Gerard Donovan, novelist of Julius Winsome in conversation with Chris Lydon at Calabash 08, Treasure Beach, Jamaica. May 24, 2008.

Beverly East is a forensic graphologist — a handwriting expert — as well as best-selling novelist. She speaks the many accents of Jamaicans in England and the States and at home:

beverly east 

I like to think I’m tri-cultural. I was born in Jamaica, raised in England and now living in America, I see the world in three dimensions. I consider myself a Jamaican, but when I in America, I am very conscious that I am an immigrant. I am very conscious that I have this Green Card that Homeland Security can take away from me at any moment. I tip-toe gently when I’m in the states. I feel like I don’t even want to get a [traffic] ticket. I never felt that way until 9/11. I felt differently when the Patriot Act came in, and then the D.C. sniper with one of them being Jamaican. You know, you get a little nervous… I always think I’m viewed as the drug mule, the alternative person that would be bringing the weed or the drugs from Jamaica to the United States…

Beverly East, novelist of Reaper of Souls in conversation with Chris Lydon at Calabash 08, Treasure Beach, Jamaica. May 23, 2008.

Yusef Komunyakaa won the Pulitzer Prize for Poetry in 1994. Born in Bogalusa, Louisiana in 1947, he is best known as a “jazz poet” and a poet of Vietnam. This was his first trip to Jamaica.

komunyakaa

We have extremely poor people completely divorced from the pursuit of happiness in America for the simple reason that they don’t have dreams. That is very devastating especially when this deficit in dreaming is passed on to young people. For some young people, the only thing they inherit is rage and that is deadly and unhealthy. [The Calabsh community] is almost like an extended family, isn’t it? Some of the same challenges some of the same thoughts. Not that there is an immense agreement, but it’s a community of ideas, and that is very important.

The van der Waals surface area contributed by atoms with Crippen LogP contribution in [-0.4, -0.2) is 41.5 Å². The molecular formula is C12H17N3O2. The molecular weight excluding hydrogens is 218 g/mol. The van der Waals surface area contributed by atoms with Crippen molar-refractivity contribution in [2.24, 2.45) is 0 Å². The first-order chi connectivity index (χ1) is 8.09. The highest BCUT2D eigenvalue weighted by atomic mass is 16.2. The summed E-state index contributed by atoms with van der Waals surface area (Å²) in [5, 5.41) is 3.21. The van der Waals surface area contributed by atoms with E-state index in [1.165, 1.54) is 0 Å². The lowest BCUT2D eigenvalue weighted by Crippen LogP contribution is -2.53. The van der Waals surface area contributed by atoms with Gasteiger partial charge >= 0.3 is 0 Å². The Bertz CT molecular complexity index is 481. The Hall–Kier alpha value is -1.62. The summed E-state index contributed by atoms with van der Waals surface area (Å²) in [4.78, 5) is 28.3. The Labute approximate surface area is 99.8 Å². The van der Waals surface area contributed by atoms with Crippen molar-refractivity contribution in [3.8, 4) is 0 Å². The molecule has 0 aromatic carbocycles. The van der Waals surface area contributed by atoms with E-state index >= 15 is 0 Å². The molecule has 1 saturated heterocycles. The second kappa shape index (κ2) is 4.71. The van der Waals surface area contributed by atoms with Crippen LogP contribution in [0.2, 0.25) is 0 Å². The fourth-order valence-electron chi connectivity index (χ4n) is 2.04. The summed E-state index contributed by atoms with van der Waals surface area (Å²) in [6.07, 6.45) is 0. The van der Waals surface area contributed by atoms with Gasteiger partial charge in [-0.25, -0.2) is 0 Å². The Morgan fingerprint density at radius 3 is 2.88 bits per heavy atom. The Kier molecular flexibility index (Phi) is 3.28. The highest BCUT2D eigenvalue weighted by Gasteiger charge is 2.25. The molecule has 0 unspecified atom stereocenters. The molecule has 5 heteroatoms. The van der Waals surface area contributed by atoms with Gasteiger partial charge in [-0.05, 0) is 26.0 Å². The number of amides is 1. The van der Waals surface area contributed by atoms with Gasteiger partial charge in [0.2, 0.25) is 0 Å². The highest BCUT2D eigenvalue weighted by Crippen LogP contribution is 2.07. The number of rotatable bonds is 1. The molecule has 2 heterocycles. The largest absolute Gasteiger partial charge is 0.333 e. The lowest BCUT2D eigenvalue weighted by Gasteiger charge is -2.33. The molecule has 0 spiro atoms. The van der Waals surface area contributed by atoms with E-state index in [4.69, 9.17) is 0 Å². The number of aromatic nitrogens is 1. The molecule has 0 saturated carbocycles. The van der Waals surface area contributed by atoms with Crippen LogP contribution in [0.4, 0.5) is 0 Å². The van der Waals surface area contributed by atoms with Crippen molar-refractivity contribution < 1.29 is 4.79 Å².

Yusef Komunyakaa, poet of “Love in a Time of War” in conversation with Chris Lydon at Calabash 08, Treasure Beach, Jamaica. May 23, 2008.

Chris Abani was imprisoned for his outspokenly political early poetry in Nigeria. He remembers the the music star Fela Kouti in the same lock-up, telling him “truth is a risky business.” He’s himself a very hot American literary star nowadays, based in Los Angeles, and still speaking truth to power.

abani

I think the end of Bush moment, the frenzy in America, is a very disingenuous frenzy. I think Americans voted this man in. When he clearly cheated on this election, they did nothing to stop him. When he started a false war, they did nothing to impeach him. It’s now easy to join the bandwagon of people calling for the end of Bush or distancing themselves from him, but all of America, even those who protested the war, because that is not enough, rode on America’s empire, and this is what happens when empire fails – everyone tries to get off a sinking ship…

Chris Abani, poet and novelist of Graceland in conversation with Chris Lydon at Calabash 08, Treasure Beach, Jamaica. May 24, 2008.

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  • geoffreyphilp

    Great post about Calabash, Chris! & thanks for the link…

    Blessings,

    Geoffrey

  • Chris, a complaint.

    Every single person you interviewed has some serious American linkages. Nobody fit your bill as the outsider offering the view from offshore. This is, to me, FAR too much America-centrism, especially given the mission you stated repeatedly about wanting to see America as others see us.